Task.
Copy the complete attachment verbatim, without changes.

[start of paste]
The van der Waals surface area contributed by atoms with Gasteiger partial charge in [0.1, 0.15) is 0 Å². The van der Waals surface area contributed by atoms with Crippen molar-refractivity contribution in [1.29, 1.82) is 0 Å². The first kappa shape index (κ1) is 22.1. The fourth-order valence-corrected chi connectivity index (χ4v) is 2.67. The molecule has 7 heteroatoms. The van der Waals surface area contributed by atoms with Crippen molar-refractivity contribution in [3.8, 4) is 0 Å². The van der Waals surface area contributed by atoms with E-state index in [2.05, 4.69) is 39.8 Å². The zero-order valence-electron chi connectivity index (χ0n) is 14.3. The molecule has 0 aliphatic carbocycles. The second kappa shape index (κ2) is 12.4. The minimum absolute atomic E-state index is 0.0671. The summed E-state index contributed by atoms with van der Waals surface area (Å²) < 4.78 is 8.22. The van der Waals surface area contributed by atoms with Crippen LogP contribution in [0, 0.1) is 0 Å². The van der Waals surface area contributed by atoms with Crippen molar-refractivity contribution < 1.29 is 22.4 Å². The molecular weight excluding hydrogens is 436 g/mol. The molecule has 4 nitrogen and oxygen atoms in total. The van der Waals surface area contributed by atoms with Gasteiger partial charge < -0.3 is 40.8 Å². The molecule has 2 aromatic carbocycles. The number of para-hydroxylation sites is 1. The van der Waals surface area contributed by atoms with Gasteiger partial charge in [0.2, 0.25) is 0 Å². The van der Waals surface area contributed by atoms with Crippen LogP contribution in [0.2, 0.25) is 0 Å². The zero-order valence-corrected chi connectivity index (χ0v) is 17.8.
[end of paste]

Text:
The van der Waals surface area contributed by atoms with Gasteiger partial charge in [0.1, 0.15) is 0 Å². The van der Waals surface area contributed by atoms with Crippen molar-refractivity contribution in [1.29, 1.82) is 0 Å². The first kappa shape index (κ1) is 22.1. The fourth-order valence-corrected chi connectivity index (χ4v) is 2.67. The molecule has 7 heteroatoms. The van der Waals surface area contributed by atoms with Crippen molar-refractivity contribution in [3.8, 4) is 0 Å². The van der Waals surface area contributed by atoms with E-state index in [2.05, 4.69) is 39.8 Å². The zero-order valence-electron chi connectivity index (χ0n) is 14.3. The molecule has 0 aliphatic carbocycles. The second kappa shape index (κ2) is 12.4. The minimum absolute atomic E-state index is 0.0671. The summed E-state index contributed by atoms with van der Waals surface area (Å²) < 4.78 is 8.22. The van der Waals surface area contributed by atoms with Crippen LogP contribution in [0, 0.1) is 0 Å². The van der Waals surface area contributed by atoms with Crippen molar-refractivity contribution < 1.29 is 22.4 Å². The molecular weight excluding hydrogens is 436 g/mol. The molecule has 4 nitrogen and oxygen atoms in total. The van der Waals surface area contributed by atoms with Gasteiger partial charge < -0.3 is 40.8 Å². The molecule has 2 aromatic carbocycles. The number of para-hydroxylation sites is 1. The van der Waals surface area contributed by atoms with Gasteiger partial charge in [0.2, 0.25) is 0 Å². The van der Waals surface area contributed by atoms with Crippen LogP contribution in [0.2, 0.25) is 0 Å². The zero-order valence-corrected chi connectivity index (χ0v) is 17.8.